Objectives: To compare rates of narcotic administration for medically treated neonates in different neonatal intensive care units (NICUs) and to compare treated and untreated neonates to assess whether narcotics provided advantages or disadvantages for short-term outcomes, such as cardiovascular stability (ie, blood pressure and heart rate), hyperbilirubinemia, duration of respiratory support, growth, and the incidence of intraventricular hemorrhage.
Study design: The medical charts of neonates weighing less than 1500 g, admitted to 6 NICUs (A-F), were abstracted. Neonates who had a chest tube or who had undergone surgery were excluded from the study, leaving the records of 1171 neonates. We modeled outcomes by linear or logistic regression, controlling for birth weight (<750, 750-999, and 1000-1499 g) and illness severity (low, 0-9; medium, 10-19; high, > or =20) using the Score for Neonatal Acute Physiology (SNAP), and adjusted for NICU.
Results: Narcotic use varied by birth weight (<750 g, 21%; 750-999 g, 13%; and 1000-1499 g, 8%), illness severity (low, 9%; medium, 19%; and high, 37%), day (1, 11%; 3, 6%; and 14, 2%), and NICU. We restricted analyses to the 1018 neonates who received mechanical ventilation on day 1. Logistic regression, adjusting for birth weight and SNAP, confirmed a 28.6-fold variation in narcotic administration (odds ratios, 4.1-28.6 vs NICU A). Several short-term outcomes also were associated with narcotic use, including more than 33 g of fluid retention on day 3 and a higher direct bilirubin level (6.8 micromol/L higher [0.4 mg/dL higher], P = .03). There were no differences in weight gain at 14 and 28 days or mechanical ventilatory support on days 14 and 28. Narcotic use was not associated with differences in worst blood pressure or heart rate or with increased length of hospital stay.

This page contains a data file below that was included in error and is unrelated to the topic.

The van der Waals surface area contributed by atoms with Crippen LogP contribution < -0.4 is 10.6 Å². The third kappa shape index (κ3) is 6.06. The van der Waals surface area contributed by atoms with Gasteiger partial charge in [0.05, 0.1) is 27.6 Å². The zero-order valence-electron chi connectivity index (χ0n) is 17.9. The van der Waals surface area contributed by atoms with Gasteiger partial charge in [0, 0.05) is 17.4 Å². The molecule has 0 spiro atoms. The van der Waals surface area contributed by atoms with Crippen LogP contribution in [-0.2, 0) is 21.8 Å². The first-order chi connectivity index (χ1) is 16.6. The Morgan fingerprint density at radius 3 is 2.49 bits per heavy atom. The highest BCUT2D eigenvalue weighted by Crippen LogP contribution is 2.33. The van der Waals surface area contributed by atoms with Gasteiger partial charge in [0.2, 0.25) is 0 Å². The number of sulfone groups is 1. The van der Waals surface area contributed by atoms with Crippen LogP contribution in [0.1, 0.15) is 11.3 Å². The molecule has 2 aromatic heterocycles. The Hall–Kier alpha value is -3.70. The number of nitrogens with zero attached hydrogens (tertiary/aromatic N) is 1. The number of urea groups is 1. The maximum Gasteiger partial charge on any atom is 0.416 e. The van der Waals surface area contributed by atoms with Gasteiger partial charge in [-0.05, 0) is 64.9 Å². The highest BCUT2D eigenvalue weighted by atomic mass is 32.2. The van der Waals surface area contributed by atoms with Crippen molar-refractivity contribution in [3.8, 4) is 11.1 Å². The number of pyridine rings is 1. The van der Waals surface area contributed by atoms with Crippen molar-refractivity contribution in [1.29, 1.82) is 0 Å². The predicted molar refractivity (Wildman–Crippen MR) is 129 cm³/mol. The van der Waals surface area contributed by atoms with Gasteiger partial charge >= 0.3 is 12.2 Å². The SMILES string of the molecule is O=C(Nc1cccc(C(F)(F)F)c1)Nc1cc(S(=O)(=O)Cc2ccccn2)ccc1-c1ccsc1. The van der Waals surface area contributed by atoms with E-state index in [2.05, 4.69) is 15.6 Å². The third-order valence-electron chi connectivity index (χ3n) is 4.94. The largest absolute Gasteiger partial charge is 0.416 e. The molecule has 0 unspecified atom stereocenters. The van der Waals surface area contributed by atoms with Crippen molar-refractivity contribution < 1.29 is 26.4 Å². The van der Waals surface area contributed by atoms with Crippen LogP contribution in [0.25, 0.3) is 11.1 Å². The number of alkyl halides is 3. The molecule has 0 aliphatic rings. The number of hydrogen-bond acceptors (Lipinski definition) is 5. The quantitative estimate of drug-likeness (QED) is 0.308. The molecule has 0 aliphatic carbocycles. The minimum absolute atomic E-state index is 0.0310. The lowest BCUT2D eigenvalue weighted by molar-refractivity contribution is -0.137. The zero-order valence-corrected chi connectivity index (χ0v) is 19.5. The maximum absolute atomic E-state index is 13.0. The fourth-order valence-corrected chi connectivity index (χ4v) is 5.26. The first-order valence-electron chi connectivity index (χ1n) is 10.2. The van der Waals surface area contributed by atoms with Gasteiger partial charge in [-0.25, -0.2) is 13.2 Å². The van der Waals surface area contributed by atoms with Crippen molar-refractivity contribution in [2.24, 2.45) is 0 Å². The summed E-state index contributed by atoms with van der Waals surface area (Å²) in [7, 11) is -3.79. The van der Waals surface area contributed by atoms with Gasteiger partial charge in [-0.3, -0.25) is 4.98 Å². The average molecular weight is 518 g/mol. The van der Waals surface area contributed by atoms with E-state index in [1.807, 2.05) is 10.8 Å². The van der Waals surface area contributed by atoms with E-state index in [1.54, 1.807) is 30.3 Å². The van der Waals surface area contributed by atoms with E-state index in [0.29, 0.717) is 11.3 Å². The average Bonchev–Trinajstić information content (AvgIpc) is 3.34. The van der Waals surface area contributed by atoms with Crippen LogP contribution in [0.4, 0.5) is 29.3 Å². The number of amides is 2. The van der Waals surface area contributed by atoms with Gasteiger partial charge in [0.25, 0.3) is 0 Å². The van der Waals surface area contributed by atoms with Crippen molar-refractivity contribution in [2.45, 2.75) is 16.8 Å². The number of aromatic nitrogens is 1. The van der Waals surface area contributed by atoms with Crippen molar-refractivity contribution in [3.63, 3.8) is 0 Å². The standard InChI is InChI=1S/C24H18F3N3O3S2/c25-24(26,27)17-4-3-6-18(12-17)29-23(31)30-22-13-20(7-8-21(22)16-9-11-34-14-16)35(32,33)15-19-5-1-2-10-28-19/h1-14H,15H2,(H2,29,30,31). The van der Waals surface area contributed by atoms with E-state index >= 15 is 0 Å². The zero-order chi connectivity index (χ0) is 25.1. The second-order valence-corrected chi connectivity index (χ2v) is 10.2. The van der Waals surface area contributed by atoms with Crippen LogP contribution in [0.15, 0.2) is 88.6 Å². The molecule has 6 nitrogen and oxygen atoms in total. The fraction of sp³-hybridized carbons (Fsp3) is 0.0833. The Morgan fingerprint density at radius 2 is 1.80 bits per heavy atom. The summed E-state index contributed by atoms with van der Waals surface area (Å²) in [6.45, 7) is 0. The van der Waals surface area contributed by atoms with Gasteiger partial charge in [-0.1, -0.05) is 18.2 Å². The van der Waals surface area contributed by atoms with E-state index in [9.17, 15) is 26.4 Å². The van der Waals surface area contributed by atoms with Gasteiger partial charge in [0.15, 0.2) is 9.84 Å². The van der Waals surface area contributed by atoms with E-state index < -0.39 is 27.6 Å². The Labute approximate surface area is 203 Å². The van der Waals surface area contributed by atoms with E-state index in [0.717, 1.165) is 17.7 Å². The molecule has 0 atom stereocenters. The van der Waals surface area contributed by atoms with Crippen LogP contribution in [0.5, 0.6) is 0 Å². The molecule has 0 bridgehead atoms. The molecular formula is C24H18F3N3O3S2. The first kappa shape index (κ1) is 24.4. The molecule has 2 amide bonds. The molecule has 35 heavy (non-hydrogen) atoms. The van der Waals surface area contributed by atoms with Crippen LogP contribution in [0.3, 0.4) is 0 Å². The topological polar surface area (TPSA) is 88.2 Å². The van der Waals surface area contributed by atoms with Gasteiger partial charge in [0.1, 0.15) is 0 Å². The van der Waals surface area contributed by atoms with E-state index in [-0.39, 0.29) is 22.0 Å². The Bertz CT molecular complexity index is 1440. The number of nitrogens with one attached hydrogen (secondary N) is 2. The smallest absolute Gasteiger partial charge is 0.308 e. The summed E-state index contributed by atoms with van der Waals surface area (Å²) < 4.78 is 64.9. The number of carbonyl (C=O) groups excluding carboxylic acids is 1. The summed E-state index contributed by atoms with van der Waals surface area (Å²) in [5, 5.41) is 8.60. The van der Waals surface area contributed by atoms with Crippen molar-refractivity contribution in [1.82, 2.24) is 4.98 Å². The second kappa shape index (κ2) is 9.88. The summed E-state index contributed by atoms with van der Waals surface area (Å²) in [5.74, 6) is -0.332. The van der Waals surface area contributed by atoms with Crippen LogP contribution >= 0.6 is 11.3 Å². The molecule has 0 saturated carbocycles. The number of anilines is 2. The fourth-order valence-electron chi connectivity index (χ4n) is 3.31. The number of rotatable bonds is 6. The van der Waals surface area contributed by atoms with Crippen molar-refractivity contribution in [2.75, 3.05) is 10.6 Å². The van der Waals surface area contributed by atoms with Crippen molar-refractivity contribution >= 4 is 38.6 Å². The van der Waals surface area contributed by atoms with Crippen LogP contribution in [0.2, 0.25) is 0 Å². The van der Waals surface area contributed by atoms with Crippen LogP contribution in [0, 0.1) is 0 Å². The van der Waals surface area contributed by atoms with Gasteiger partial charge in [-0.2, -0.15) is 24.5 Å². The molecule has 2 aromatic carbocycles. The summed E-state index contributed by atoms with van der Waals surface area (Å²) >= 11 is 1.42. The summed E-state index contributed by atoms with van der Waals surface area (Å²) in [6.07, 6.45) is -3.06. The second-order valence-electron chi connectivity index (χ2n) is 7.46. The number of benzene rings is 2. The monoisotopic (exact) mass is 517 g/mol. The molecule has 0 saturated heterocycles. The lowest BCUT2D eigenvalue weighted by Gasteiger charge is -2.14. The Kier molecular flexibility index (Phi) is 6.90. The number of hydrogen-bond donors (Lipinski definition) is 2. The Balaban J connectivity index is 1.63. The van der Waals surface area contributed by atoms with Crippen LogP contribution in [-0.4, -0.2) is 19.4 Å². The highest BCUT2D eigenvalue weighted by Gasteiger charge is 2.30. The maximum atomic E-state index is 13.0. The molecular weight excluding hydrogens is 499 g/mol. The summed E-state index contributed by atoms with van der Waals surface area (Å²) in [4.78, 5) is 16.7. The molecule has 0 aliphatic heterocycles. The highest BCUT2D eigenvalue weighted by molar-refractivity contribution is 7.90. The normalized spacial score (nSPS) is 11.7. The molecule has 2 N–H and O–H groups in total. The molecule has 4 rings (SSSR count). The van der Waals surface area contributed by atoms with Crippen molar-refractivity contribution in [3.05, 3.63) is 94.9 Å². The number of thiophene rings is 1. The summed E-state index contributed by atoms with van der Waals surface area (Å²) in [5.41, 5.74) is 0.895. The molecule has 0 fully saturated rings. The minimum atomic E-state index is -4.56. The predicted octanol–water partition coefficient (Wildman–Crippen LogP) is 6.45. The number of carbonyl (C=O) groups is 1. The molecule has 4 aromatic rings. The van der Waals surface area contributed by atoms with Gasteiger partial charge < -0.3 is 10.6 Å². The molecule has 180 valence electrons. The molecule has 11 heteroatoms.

Conclusions: Our study found a 28.6-fold variation among NICUs in narcotic administration in very low-birth-weight neonates. We were unable to detect any major advantages or disadvantages of narcotic use. We did not assess iatrogenic abstinence syndrome or long-term outcomes. These results indicate the need for randomized trials to rationalize these widely differing practices.